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Wine bar on 2200 Penn opens doors
By Ella Mitchell, Contributing News Editor • June 14, 2024

Grade inflation contributes to a poor learning environment, but there are ways to address it

The semester is now underway, and students’ main focus is back on grades. But each year, students need to worry less about earning As because it has become increasingly easy to merely receive it.

Grade inflation has been on the rise at top universities, and critics have said it devalues degrees. But the point of college is to learn, and grade inflation could certainly prevent students from learning. Receiving a poor grade is not necessarily bad because it can teach students which classes are not the right fit for them and give them an idea of what material they do not understand. But many students are obsessed with their grades, almost to an unhealthy point, because better grades mean a better chance of admission to top graduate programs and landing a career. When grades are inflated at one school but not another, it can make students feel like they are getting an unfair disadvantage.

Still, students are not the ones inflating grades – professors are. Critics have blamed students for grade inflation, saying they come from a “coddled” generation that pressures professors to dish out A’s to please their classes. But grade inflation does not help students or professors – it only contributes to a poor learning environment. Universities must combat grade inflation by ensuring professors have the tools to grade fairly and accurately.

Students around the country have all heard the claim that they are spoiled, receiving participation trophies and grades they did not earn. But they are not at fault for either – students do not choose to receive participation trophies, and they cannot choose their grades. Grade inflation is a systemic problem caused by the actions of both professors and administrators who want their students to be sent off to the best graduate programs and into the best careers.

One way to curb grade inflation could be as simple as adjusting professor evaluations. At many universities, professors who receive accolades from students in their evaluations are more likely to receive tenure. Student evaluations also factor into whether a professor receives a pay raise among universities. As a result, professors are incentivized to give students grades they did not entirely earn to ensure they receive high marks on evaluations. Students might feel good about the high marks in the short term, but they are actually suffering more because, in the end, they are learning less.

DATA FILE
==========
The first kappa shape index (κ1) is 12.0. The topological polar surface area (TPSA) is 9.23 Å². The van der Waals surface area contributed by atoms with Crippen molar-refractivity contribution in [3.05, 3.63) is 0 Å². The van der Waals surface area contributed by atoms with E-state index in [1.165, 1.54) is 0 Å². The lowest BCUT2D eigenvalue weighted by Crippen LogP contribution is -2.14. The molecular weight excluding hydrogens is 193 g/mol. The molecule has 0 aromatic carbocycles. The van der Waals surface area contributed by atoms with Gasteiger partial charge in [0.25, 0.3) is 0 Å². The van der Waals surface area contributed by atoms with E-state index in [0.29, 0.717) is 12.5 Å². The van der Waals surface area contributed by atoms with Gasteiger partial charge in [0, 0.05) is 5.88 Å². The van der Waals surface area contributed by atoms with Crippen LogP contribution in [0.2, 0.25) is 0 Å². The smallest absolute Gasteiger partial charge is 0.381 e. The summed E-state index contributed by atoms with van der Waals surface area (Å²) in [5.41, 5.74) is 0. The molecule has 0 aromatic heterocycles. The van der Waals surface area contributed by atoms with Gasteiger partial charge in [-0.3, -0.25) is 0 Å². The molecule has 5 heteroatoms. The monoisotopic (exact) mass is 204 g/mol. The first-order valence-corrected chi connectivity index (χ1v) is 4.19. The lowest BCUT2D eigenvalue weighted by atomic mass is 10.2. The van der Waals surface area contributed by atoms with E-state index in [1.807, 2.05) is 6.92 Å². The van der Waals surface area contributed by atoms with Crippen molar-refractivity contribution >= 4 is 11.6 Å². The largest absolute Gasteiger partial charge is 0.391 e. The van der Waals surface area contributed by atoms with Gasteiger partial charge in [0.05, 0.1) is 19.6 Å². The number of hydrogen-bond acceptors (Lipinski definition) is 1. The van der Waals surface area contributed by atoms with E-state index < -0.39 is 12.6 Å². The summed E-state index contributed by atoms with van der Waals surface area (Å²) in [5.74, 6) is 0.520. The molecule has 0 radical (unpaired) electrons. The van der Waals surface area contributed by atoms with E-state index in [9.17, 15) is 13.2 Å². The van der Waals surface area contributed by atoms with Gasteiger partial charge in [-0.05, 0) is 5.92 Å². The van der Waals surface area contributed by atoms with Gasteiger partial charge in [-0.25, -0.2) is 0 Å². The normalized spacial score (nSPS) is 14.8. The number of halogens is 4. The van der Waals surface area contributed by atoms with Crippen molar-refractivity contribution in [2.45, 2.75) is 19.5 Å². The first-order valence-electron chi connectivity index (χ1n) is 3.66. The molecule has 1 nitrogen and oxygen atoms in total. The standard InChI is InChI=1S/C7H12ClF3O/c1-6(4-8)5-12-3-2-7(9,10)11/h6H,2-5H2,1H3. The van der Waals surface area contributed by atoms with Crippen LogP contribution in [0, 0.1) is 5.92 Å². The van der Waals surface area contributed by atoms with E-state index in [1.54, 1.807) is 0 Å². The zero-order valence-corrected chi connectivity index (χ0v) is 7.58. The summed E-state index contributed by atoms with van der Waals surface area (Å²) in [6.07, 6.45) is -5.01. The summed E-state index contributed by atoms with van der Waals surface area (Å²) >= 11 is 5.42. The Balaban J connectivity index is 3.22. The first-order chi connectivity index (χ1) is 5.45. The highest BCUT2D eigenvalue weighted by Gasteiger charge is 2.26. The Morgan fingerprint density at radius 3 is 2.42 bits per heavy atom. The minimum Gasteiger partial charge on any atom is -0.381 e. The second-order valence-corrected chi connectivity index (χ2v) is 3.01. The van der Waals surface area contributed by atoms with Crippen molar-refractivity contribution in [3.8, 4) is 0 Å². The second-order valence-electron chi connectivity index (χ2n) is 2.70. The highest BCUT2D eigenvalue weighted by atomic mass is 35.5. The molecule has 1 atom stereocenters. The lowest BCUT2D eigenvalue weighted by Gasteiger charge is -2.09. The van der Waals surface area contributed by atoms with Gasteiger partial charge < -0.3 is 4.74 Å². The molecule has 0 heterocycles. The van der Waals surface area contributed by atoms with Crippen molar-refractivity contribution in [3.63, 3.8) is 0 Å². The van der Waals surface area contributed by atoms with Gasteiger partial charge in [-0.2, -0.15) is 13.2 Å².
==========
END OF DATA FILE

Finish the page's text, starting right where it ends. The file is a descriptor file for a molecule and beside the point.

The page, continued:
Students could fill out evaluations earlier in the semester to prevent professors from making a last-ditch effort to receive good reviews. Professors would not feel that their grading decisions directly impact their evaluations, and the reviews would help them adjust their teaching style throughout the semester to ensure students are learning.

The University should also acknowledge the strategies used to combat grade inflation that have not panned out at other schools. For instance, placing a cap on the number of As, Bs and Cs – which officials discussed in 2010 – was tried out at Princeton University in 2014, but students were not satisfied with the change. In a similar vein, proposals to create a slide grading scale does not necessarily allow students to maximize their learning because professors are restricted in their grading. Professors need to use practical strategies that help them improve their teaching.

It is easy to say that student complaints lead to grade inflation. Students are hyper-focused on grades to stay competitive with their peers and earn admission to top colleges, but professors are ultimately the ones entering the final marks in Banweb. The truth is that grade inflation is started by colleges themselves to remain competitive and claim that they churn out students with top grades. Students should wonder if grade inflation is benefiting them or their university’s reputation.

In reality, grade inflation does not help students or the universities that use it. There is no one clear path to end grade inflation, but deflating grades is necessary to protect the integrity of college as a learning environment and not just a credential factory. Combating grade inflation requires effort from professors, who can choose to end it by collectively changing how they grade, and by administrators. College officials can stop grade inflation by simply changing the way professors are evaluated and being transparent about grade distributions.

The editorial board is composed of Hatchet staff members and operates separately from the newsroom. This week’s piece was written by opinions editor Kiran Hoeffner-Shah and contributing opinions editor Hannah Thacker based on conversations with The Hatchet’s editorial board, which is composed of copy editor Natalie Prieb, managing director Leah Potter, design editor Olivia Columbus, sports editor Emily Maise and culture editor Sidney Lee.

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